Big Brother Is Watching, Listening

A demonstrator wears a mask in the party's color of green, due to fears of being identified, as hundreds of thousands of supporters of leading opposition presidential candidate Mir Hossein Mousavi, who claims there was voting fraud in Friday's election, turn out to protest the result of the election at a mass rally in Azadi (Freedom) Square in Tehran, Iran, Monday, June 15, 2009.
AP Photo/Ben Curtis

It is America's new reality: security and surveillance. From intense scrutiny at airports to expanded government authority to track Internet use, federal agents now watch American citizens more closely than ever, reports CBS News Correspondent John Blackstone.

Such scrutiny seemed over the line to retired phone company worker Barry Reingold, after the FBI got interested in remarks Reingold made at his health club. After loudly criticizing the war in Afghanistan, Reingold had some unexpected visitors a few days later.

"I said, you know, 'Who's there?' And they said, 'It's the FBI,'" said Reingold, 60.

Reingold says the two agents wanted to know more about his locker room outburst.

"Someone's reported to us that you've been talking about what happened on 9/11 and terrorism and oil and Afghanistan," Reingold said the agents told him.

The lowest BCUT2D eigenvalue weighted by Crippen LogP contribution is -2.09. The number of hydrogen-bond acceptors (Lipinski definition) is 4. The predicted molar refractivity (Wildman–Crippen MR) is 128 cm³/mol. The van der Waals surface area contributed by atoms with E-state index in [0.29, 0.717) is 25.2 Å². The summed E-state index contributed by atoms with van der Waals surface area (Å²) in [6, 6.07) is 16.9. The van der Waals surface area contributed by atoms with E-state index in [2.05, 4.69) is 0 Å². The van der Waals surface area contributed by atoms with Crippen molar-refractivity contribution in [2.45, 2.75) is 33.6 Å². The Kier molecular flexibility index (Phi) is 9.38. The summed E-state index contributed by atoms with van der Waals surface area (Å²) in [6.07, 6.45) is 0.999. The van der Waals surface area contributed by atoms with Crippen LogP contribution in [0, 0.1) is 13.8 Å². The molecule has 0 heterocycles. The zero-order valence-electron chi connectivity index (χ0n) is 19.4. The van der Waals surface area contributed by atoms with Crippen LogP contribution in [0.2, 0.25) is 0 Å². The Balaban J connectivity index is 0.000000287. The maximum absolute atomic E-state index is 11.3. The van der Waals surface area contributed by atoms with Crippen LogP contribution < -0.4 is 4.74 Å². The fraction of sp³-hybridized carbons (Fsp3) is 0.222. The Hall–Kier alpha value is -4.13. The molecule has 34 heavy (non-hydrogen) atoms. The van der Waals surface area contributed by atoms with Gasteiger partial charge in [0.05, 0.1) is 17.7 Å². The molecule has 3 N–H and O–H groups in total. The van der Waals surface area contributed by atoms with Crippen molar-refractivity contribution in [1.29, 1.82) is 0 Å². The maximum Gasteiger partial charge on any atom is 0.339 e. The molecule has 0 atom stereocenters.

The FBI insists agents do not interview people because of their political views. But since 9/11, the agency says it needs to cast a wider net than ever in its search for information.

That's helped create fears the FBI could slip back to the days of J. Edgar Hoover, when the agency went outside the law to watch Americans whose politics Hoover disagreed with.

The current FBI director Robert Mueller says investigations today are lawful — and thorough.

"If we get a threat," Mueller said, "We will do everything we can to interview anybody who may have some information about that threat."

When a locker room bull session can bring questions from the FBI, it's clear agents are casting a wide net indeed.

Kate Rafael, a California peace activist, often takes part in anti-war demonstrations. But she was stunned when an FBI agent called her, seeking information about Muslim men.

"If it's your job to hunt Islamic fundamentalist terrorists," said Rafael, "Then it's your job to know that they don't hang out with Jewish lesbians in San Francisco."

Josh Thayer got a surprise, too.

"I'm about to go to a meeting, very stressful day, all of a sudden, the FBI calls."

The agent wanted to know about the computer systems at Independent Media, a leftist Web site where Josh occasionally works as a volunteer technician.

Thayer said he has no idea how the FBI got his name.

"I really don't. That is, to me, that's the scariest part. You are being watched, you know, like what you do isn't anonymous."

From left to right, government surveillance since Sept. 11 is raising privacy fears.

U.S. Rep. Bob Barr, a conservative Republican from Georgia, has joined liberal Democrats to back new privacy legislation.

"That sphere of what's left of privacy gets smaller and smaller and smaller," said Barr. "Each incremental taking away of that privacy by the government becomes much more important."

Thursday on CBS Evening News: Secret service agents question a college student over a poster hung inside her apartment.
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